Why Are Samsara & Nirvana the Same?

Samsara is cycles and patterns our minds get stuck in; nirvana is the absence of those cycles and patterns.

With samsara, we tend to live on autopilot at the mercy of conditioning. “If x happens, then perform y. If x doesn’t happen, then don’t perform y.” We sacrifice everything that’s original and true to use to a thoughtless algorithm, using reward, punishment, and observation to create a stitched together, hand-me-down self.

Nirvana is unconditioned, but there’s awareness of conditioning. There’s no algorithm, but there’s awareness of algorithms. Everything in the mind is original and true, not handed down by circumstances.

Yet, in Mahayana, samsara and nirvana are viewed as not different from each other. Being trapped in our cycles of suffering is identical to not being trapped in them. Spinning in circles is equal to sitting in place, or walking in a straight line.

How the fuck is that possible? And, even if it is, is it even necessary to view things like that?

Let’s do an experiment. We’ll just count to three, three times in a row. One, two, three, one, two, three, one two, three. That’s obviously a cycle. We can see the repetitive pattern.

Now, without leaving this room (without referencing the past or future, without using memory or expectations to frame the moment), let’s do it again. Just completely focus on each number for a moment. Let it be the center of your attention, let it fill your mind so that everything you see, hearing, and feel seems to be connected to it.

When you move to the next number, do the same thing and about the one that came before it, like it never even happened. It might be helpful to touch base with your surroundings for a few seconds between each one, just being openly conscious of the the number and the world around you.

See how your mind tries to predict the next one, and don’t move on until that thought passes:

One



Two



Three



One




Two


Three






Four



Two



One



Twelve


Purple


Patterns, cycles, and their absence are both mind-made. Samsara doesn’t rely on anything outside of ourselves, it relies on mind wandering. When the mind wanders, it sees cycles, because it becomes cyclic. When the mind isn’t wandering, there aren’t any cycles at all.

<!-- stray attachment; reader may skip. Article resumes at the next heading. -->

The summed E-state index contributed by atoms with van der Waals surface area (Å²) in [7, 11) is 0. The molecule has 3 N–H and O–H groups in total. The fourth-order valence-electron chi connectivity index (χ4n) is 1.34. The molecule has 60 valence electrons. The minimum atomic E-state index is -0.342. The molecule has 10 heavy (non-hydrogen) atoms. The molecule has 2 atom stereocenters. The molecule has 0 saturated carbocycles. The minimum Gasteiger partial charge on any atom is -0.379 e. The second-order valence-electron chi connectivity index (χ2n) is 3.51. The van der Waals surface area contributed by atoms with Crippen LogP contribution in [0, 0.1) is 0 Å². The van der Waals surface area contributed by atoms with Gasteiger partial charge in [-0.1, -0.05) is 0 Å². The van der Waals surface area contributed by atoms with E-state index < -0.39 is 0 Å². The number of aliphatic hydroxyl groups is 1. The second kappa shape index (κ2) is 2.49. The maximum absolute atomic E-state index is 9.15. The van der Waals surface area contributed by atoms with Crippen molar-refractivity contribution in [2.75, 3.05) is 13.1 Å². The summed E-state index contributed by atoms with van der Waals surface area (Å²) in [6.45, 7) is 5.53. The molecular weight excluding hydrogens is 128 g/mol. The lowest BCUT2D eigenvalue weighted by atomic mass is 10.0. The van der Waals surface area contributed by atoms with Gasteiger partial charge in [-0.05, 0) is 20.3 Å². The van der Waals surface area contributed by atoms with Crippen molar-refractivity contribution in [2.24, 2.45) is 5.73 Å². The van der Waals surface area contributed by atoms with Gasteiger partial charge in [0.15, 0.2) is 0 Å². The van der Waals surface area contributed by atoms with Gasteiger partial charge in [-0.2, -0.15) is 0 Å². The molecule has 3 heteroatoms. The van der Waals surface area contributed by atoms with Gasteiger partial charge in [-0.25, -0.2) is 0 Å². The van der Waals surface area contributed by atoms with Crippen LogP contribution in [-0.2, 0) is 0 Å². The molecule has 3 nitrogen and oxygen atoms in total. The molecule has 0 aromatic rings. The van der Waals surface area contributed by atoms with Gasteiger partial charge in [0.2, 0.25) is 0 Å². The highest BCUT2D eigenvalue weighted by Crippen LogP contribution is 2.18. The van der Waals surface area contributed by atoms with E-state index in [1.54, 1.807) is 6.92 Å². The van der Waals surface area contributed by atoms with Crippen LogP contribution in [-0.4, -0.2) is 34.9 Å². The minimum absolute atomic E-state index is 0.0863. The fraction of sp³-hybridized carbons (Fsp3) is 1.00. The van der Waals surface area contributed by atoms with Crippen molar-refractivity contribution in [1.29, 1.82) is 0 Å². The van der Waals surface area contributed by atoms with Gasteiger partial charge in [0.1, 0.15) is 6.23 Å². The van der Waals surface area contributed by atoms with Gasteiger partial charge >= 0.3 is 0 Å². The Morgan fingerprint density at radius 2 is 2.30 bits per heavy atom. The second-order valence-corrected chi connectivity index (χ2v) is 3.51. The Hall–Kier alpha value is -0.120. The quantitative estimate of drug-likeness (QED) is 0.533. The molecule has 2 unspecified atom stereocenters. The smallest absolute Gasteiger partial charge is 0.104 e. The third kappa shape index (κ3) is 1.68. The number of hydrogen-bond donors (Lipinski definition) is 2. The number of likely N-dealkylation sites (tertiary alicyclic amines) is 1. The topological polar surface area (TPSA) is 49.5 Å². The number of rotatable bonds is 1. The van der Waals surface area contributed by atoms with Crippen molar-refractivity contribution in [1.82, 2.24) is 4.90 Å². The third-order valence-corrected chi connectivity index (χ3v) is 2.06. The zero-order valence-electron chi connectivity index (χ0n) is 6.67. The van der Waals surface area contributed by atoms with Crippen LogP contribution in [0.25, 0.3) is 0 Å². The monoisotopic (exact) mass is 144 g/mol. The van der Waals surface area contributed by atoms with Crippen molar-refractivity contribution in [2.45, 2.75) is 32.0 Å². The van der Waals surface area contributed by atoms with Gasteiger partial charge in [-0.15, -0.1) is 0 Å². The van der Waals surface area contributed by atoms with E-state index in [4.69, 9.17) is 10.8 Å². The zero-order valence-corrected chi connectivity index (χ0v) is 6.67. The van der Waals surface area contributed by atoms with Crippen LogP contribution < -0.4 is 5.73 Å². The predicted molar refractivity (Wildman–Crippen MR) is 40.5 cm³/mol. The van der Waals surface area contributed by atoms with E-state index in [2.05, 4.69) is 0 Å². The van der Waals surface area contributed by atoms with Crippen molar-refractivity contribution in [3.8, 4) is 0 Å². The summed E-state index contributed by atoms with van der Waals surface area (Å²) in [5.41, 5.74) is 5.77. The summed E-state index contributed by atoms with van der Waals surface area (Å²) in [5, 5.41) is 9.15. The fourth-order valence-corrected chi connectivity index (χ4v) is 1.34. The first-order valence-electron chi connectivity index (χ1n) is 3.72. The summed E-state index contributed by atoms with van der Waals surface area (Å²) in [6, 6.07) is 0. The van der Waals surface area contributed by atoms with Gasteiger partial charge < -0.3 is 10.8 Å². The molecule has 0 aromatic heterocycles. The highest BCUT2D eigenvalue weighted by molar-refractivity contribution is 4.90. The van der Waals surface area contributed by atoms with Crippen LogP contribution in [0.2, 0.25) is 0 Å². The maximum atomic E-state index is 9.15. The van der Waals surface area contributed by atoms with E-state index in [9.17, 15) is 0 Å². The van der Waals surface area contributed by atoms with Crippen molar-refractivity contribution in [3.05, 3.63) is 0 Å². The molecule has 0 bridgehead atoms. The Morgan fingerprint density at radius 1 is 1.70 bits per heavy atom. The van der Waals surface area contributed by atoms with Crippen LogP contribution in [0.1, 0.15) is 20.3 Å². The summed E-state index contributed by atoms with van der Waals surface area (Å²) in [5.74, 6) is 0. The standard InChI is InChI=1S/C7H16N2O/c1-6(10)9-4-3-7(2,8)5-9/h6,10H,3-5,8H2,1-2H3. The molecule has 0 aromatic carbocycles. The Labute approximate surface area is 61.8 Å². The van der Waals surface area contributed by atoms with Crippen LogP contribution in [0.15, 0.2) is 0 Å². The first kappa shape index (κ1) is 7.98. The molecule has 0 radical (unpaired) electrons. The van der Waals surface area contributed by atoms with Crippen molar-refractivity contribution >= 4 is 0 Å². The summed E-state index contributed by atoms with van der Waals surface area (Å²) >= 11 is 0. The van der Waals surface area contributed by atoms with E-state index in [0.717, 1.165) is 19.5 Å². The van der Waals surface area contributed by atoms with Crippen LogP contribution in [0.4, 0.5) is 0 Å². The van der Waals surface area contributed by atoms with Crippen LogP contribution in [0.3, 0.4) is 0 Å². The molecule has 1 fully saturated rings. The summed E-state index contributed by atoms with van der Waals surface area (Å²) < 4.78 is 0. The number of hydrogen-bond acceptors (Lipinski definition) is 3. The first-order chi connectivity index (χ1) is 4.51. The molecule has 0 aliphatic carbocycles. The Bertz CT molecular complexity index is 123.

“But there are cycles, whether we’re aware of them or not. The seasons are cyclical. Day and night and life and death are cyclical.”

When you’re unconscious, where are the seasons? Where are day and night, life and death? Reason tells us they’re still happening without us, but what is reason? The mind. So we’re relying on perception and reason—both qualities of the mind—to tell us something about what’s outside the mind.

That’s like saying, “The air conditioner’s on, so it must be hot outside.” But that might not be the case. We won’t know until we go outside. Even if there is an outside, for the mind, there isn’t. Wherever we go, there we are.

As long as we keep relying on secondhand knowledge to make sense of ourselves and the world, then we’re not going to see things clearly. Practice has to be done without ideas like “outside.” And since there’s no outside, there’s no “inside” either, because those labels only exist to distinguish things from each other.

There’s Just This.

Inside and outside, cycles and no cycles, samsara and nirvana, all of them are nothing but mind, they’re perceptions, not truths. Truth is what practice is all about.

“Okay, so why does that matter?”

In the beginning, Buddhists would practice escaping samsara and entering nirvana—that’s what the Noble Eightfold Path is for. Buddha’s promise was, “If you follow this Path, and master all the folds, you will be free of samsaric suffering.” Considering how popular Buddhism became, it seems that thousands of monastics can vouch for that claim.

However, it’s back-breaking work. It requires a total commitment and constant effort. That’s why Buddhism was originally designed for monastics. To have the time and energy to master the Path, you pretty much have to leave your family and drop out of society.

Anyone can practice that Path, but unless we can give it that 100% dedication, then it’s never going to escort us to nirvana. It’ll help us manage suffering and dissatisfaction, it’ll help us deal with some of our afflictions, but it won’t overturn them completely.

Mahayana, and especially Zen, is more open to laypeople. People with families, bills, and jobs. People whose lives are always gonna be a little tumultuous and messy. Seeing the samsara and nirvana as equally mind-made relieves the burden of eons of practice. We don’t need to be monks, we don’t need drop out of society, we don’t even need to have our shit together. We just need to be illuminated by Buddha-nature on the spot. That’s all.

Then we can follow the Eightfold Path as laypeople, and without effort, and actualize it just as monastics do. After illumination, nirvana is a way of being in samsara: the Middle Way.

2 thoughts on “Why Are Samsara & Nirvana the Same?

  1. I agree one needn’t avoid life to practice Buddhism in its fullest. Mahayana and Vajrayana both offer lay practitioners excellent opportunities to transform samsara like experiences into nirvana. In fact daily life is full with easy and difficult situations alike where we can apply many of the Buddha’s teachings with little effort and make meaningful change and joyful development for ourselves and all the people around us. This richness is a great gift we would be wise not to run away and hide from it in a monastery. There is no greater truth than to be living examples of the Buddhadharma as mothers and fathers, students and colleagues, or friends and acquaintances.

    QP

    Liked by 1 person

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